"Elevator to the Gallows" emerges as an emotionally mature and classy thriller, its polished craftsmanship all the more impressive for being Malle's directorial debut. Al though parts of movie were shot in the studio, actual locations like the Champs Elysses were used effectively, notably in the scenes of Moreau searching for her lover through the streets of Paris. 

                                 For these tracking shots the camera was pushed along the road in a pram, pre-empting the guerrilla film-making tactics of Jean-Luc Godard and cinematographer Raoul Coutard in "Breathless" (1960). It's interesting to note quite how many New Wave films find their protagonists roaming aimlessly and desperately around the city like Florence. As a point of comparison, see Antoine Doinel's night in a printing factory in "400 Blows" and Pierre's deserted days in "Le Signe du Lion." 


                               With its extreme opening close-ups, young cast and jazzy score, "Elevator to the Gallows" may easily be compared to Godard's feature debut "Breathless." However, the New Wave director who is most brought to mind during Malle's movie is Francois Truffaut, who put Moreau's breathy, impassioned voice-over to similarly good use in "Jules and Jim." Godard, Truffaut and Malle all shared an interest in Hitchcock and in the thriller genre, especially the B-movie, and all three filmed adaptations of pulpy novels during their careers. Malle also whisked together different genres in the same manner as his contemporaries.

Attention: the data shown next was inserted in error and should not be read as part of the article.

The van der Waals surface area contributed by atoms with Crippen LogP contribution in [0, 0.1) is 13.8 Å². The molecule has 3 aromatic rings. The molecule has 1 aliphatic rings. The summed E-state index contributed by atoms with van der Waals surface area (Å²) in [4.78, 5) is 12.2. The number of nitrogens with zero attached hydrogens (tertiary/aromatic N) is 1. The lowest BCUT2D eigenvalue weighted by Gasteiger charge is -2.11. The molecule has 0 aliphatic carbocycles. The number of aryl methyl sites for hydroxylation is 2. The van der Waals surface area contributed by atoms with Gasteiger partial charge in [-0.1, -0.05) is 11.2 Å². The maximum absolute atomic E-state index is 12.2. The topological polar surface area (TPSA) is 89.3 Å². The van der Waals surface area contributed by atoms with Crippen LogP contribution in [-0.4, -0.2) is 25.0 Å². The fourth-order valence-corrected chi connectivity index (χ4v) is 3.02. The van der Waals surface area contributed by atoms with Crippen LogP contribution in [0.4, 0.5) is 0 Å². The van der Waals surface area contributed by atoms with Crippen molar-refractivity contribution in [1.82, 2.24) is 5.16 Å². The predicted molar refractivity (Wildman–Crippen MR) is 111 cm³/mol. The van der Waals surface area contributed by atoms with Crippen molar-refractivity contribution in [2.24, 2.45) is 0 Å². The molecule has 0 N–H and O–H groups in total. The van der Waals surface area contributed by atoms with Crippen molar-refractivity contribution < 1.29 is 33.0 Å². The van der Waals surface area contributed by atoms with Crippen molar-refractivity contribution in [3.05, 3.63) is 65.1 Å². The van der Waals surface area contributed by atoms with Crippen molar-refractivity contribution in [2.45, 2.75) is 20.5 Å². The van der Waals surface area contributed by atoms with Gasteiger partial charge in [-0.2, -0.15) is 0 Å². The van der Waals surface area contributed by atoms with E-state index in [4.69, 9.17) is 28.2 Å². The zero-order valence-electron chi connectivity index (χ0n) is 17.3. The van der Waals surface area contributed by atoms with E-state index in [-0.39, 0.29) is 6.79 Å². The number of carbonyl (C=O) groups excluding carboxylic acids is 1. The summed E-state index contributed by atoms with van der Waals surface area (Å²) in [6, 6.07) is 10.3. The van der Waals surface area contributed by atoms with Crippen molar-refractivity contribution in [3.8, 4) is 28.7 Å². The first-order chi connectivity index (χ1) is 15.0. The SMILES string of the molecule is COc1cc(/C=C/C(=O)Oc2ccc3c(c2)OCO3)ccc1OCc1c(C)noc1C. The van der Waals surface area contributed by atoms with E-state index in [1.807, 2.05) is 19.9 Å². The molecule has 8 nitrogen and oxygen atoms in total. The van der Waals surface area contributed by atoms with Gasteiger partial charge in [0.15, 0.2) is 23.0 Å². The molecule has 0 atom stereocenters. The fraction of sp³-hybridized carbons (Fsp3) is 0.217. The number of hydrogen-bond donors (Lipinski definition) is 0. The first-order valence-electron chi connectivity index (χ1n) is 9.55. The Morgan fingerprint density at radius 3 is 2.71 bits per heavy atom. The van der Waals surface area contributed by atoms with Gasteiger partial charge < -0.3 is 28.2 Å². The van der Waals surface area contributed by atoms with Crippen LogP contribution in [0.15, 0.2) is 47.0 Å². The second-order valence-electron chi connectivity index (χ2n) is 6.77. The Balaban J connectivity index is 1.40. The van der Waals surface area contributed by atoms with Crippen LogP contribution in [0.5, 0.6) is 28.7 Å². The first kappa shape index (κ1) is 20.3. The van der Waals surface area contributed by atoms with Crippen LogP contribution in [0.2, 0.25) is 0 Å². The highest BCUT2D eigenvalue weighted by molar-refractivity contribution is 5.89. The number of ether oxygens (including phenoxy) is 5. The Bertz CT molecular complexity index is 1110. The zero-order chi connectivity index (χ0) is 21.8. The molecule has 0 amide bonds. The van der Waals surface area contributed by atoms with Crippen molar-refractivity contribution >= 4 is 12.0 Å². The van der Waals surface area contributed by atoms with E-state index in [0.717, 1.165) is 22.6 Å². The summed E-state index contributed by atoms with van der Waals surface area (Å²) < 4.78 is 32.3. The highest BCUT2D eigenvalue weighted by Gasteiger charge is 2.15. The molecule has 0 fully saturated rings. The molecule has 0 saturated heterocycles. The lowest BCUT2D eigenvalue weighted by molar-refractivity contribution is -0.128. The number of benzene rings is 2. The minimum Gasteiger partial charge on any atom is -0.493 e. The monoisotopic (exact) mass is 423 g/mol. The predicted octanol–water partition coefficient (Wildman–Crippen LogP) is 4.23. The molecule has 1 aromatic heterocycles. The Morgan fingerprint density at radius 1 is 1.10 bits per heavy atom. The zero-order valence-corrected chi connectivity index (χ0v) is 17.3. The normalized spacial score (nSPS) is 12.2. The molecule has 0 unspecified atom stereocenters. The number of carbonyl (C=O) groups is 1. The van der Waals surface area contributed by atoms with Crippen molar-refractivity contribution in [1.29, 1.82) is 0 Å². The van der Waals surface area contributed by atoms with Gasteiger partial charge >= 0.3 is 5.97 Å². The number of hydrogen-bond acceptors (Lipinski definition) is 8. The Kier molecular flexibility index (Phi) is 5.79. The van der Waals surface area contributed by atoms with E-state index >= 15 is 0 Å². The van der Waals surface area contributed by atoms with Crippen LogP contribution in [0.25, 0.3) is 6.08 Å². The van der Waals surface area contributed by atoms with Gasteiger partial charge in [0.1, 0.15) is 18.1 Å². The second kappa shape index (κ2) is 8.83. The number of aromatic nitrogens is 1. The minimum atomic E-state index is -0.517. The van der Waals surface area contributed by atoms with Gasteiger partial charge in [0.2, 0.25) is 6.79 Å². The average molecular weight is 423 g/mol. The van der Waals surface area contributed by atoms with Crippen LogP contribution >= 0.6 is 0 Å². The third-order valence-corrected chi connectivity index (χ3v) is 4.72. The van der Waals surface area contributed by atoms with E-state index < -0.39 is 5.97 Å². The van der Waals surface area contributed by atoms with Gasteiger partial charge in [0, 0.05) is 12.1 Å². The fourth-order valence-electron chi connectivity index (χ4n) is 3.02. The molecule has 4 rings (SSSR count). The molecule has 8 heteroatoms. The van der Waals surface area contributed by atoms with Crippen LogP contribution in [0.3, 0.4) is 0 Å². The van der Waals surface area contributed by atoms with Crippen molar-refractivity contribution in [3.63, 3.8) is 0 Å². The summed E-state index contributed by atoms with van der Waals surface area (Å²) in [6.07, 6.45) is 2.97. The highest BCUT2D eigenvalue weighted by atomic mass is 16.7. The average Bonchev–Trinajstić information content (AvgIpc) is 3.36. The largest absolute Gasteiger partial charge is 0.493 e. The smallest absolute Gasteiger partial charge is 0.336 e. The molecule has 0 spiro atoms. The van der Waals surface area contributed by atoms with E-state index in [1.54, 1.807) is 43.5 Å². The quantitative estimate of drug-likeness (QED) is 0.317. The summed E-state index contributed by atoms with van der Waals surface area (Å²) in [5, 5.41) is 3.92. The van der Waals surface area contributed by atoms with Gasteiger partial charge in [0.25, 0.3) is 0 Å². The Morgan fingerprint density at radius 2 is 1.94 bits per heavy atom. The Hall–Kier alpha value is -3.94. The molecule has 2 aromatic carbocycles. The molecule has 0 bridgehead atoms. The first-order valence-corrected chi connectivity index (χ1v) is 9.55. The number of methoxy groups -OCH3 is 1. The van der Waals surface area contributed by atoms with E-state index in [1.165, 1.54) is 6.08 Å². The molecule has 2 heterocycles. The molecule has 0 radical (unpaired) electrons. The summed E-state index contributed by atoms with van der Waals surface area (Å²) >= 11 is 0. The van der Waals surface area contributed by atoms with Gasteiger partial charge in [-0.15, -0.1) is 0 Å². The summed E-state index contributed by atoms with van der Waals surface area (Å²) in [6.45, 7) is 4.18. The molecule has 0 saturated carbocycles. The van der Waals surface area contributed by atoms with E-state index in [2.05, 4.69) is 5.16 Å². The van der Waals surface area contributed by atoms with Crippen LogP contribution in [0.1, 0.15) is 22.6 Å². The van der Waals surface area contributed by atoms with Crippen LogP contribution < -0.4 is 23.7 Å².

There's enough material packed into "Elevator to the Gallows" to fill three or four feature films. Malle veers between the different stories with ease, juggling Julien, Florence and the teenagers' fates, intermittently leaving each in a precarious cliffhanger situation. He draws fine performances across the board, from Ronet and Moreau to the younger actors. Like Truffaut, Malle would display a knack for extracting engaging turns from young stars. 

                              This was also only the third film to be shot by Henri Decae, one of the key cinematographers of New Wave. As well as shooting on the streets of Paris in the evening, gloomy interiors were chosen such as the police interrogation room, the photographer's dark room and the lift itself, lit by the flame from Julien's cigarette lighter. Julien's gleaming knife, in these scenes, is just one of numerous shimmering surfaces in the film. This picture also makes imaginative use of other assorted light sources, including the night watchman's torch and car headlights. 

                            This unusual tale of a long journey to the end of the night has stood the test of time very well. The magnificent knotty, potty plot delivers some real surprises and deserves its awesome reputation. 

Elevator to the Gallows (Ascenseur pour l'echafaud) -- IMDb 

Elevator to the Gallows -- Roger Ebert Review 

Abbas Kiarostami's "Close-Up" -- An Analysis